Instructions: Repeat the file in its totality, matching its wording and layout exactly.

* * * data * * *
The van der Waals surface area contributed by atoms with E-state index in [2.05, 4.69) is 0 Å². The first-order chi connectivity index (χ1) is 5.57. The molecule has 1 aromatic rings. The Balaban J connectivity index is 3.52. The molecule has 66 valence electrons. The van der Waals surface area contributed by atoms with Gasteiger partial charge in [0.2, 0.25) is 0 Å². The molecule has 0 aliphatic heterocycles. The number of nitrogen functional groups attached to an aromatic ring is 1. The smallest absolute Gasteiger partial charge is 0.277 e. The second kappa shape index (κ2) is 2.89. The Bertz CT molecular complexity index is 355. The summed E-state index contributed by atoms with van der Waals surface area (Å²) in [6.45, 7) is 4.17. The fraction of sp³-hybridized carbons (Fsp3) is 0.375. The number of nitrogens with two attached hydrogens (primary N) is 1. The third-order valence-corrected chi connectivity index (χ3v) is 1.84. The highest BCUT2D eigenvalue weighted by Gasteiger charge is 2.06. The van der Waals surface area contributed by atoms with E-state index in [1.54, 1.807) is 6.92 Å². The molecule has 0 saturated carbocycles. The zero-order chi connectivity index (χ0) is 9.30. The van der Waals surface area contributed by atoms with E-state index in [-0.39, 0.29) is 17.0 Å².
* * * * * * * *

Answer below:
The van der Waals surface area contributed by atoms with E-state index in [2.05, 4.69) is 0 Å². The first-order chi connectivity index (χ1) is 5.57. The molecule has 1 aromatic rings. The Balaban J connectivity index is 3.52. The molecule has 66 valence electrons. The van der Waals surface area contributed by atoms with Gasteiger partial charge in [0.2, 0.25) is 0 Å². The molecule has 0 aliphatic heterocycles. The number of nitrogen functional groups attached to an aromatic ring is 1. The smallest absolute Gasteiger partial charge is 0.277 e. The second kappa shape index (κ2) is 2.89. The Bertz CT molecular complexity index is 355. The summed E-state index contributed by atoms with van der Waals surface area (Å²) in [6.45, 7) is 4.17. The fraction of sp³-hybridized carbons (Fsp3) is 0.375. The number of nitrogens with two attached hydrogens (primary N) is 1. The third-order valence-corrected chi connectivity index (χ3v) is 1.84. The highest BCUT2D eigenvalue weighted by Gasteiger charge is 2.06. The van der Waals surface area contributed by atoms with E-state index in [1.54, 1.807) is 6.92 Å². The molecule has 0 saturated carbocycles. The zero-order chi connectivity index (χ0) is 9.30. The van der Waals surface area contributed by atoms with E-state index in [-0.39, 0.29) is 17.0 Å².